On New Year’s Day, I read an article by Annie Duflo and Jeffrey Mosenkis in The Washington Post, intriguingly titled “Why it was actually a good year.”
Director, Duke Center for International Development, Sanford School of Public Policy, Duke University
Duflo and Mosenkis connect two dots. The first is the observation that between 1990 and 2013, the number of people in extreme poverty fell by more than a billion. The second is that field research has taught us how to best help the poor: give the poor cash (ATM style), train people to go to the homes of the poor with medications (Avon lady style), give the poor access to mobile money (M-Pesa style, explained here), and send them regular text messages to save money, have safe sex, and take their medications (S.M.A.R.T.-style). With the dots connected, the reader concludes that extreme poverty has fallen by 130,000 every day since 1990—including the 366 days in 2016—because of such interventions.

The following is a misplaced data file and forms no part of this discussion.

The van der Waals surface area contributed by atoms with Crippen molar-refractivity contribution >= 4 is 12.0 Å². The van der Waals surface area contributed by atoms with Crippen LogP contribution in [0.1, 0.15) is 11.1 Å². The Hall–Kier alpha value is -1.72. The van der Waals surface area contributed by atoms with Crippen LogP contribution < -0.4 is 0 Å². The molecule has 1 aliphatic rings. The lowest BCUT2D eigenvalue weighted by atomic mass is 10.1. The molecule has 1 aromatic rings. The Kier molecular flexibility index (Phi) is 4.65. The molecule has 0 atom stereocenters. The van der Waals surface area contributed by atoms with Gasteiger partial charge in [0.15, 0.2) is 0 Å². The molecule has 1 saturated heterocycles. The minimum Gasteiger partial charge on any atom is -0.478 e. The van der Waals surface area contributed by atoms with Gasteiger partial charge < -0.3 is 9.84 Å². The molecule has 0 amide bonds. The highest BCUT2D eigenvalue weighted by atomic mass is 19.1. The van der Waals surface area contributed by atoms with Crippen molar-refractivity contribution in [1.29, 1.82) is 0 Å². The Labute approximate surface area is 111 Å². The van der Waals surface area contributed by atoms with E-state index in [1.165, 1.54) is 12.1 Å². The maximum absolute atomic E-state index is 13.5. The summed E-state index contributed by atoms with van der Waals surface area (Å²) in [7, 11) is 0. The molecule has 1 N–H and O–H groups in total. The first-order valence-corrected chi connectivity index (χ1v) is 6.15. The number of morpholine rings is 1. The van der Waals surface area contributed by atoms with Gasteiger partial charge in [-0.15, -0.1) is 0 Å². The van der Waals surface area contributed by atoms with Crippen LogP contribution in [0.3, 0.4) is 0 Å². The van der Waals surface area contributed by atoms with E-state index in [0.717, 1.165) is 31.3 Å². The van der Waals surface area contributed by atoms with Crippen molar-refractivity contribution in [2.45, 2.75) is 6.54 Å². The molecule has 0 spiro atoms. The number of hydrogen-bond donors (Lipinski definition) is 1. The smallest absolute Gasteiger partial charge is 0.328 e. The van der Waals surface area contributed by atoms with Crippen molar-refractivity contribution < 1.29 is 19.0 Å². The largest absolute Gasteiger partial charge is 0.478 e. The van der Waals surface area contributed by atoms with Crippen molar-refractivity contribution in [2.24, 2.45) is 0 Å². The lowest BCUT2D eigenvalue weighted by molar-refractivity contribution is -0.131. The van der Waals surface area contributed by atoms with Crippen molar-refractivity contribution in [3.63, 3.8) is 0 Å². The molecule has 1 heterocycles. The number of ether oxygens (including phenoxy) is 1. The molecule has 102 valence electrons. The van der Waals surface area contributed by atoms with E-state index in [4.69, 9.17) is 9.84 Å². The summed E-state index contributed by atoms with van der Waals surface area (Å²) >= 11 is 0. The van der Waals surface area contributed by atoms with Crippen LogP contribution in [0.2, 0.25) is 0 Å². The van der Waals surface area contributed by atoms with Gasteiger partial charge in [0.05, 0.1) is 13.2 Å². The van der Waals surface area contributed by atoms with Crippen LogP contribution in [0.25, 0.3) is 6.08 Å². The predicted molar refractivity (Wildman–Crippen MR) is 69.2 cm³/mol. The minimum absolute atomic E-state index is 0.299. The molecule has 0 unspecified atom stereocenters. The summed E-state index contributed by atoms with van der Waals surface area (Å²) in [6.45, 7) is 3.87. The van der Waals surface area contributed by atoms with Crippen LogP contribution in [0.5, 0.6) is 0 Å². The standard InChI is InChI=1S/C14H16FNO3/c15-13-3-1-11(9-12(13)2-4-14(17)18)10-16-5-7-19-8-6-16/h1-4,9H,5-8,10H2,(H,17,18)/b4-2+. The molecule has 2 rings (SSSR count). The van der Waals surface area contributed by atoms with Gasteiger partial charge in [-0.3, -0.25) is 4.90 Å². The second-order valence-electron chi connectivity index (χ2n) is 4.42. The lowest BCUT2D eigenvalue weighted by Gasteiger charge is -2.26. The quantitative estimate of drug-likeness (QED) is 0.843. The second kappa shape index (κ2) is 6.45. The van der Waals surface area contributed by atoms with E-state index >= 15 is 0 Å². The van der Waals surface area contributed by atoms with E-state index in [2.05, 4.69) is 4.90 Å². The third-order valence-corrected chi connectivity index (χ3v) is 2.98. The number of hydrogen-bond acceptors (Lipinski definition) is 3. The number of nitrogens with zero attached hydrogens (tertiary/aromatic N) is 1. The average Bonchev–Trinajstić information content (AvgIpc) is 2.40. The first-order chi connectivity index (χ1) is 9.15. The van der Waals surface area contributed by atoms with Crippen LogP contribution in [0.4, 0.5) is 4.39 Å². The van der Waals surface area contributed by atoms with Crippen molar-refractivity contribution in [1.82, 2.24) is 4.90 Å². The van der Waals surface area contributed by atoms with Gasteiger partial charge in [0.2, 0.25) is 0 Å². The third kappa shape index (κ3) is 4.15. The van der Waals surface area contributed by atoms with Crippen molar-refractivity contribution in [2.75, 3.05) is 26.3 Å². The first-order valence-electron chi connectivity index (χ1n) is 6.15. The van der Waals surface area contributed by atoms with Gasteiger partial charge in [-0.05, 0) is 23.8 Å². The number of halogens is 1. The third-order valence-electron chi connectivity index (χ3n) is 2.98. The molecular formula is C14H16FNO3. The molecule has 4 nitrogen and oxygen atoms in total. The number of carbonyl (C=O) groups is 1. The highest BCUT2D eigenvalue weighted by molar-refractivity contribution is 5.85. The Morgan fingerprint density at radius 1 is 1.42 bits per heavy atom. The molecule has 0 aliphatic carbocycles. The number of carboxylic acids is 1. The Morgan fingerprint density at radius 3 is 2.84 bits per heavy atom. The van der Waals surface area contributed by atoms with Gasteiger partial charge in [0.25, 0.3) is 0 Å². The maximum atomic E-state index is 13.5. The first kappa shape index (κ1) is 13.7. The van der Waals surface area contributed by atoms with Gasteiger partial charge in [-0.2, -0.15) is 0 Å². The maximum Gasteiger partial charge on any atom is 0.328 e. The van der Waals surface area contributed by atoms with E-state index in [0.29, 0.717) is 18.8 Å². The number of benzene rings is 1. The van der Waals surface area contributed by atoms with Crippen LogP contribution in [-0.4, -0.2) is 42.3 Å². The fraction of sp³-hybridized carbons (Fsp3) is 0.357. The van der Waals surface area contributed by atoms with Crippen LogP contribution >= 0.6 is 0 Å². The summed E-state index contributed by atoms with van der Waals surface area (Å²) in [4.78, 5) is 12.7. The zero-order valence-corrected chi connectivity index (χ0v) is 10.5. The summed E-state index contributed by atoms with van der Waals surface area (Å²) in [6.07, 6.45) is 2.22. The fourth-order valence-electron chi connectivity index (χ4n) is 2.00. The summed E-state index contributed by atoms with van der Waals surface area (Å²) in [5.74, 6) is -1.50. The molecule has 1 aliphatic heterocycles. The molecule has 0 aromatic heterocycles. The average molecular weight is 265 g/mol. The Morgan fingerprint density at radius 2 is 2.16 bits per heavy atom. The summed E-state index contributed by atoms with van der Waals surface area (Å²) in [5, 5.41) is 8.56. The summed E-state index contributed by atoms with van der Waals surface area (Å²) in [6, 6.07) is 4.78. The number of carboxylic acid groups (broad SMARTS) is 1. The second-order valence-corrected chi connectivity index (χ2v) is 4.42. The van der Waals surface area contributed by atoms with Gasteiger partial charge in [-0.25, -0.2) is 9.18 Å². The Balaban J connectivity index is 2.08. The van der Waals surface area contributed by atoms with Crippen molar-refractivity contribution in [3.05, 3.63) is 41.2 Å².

If only it were so easy and automatic.
One of my assignments at the World Bank was to come up with a blueprint for ending extreme poverty by 2030. We found that it would need a lot more than automatic tellers, home visits, and mobile money.
What we did was quite straightforward. We studied what had happened in the countries—such as South Korea, Thailand, Malaysia, China, Indonesia, and Vietnam—that had reduced poverty at speeds consistent with what was needed to bring global poverty down to 3 percent by 2030. Then we made a judgment about whether countries that have high rates of poverty today—including India, Bangladesh, Nigeria, and Ethiopia—ought to be doing the same things, and we cataloged our finding here.
If you have 30 minutes, you could speedread through it.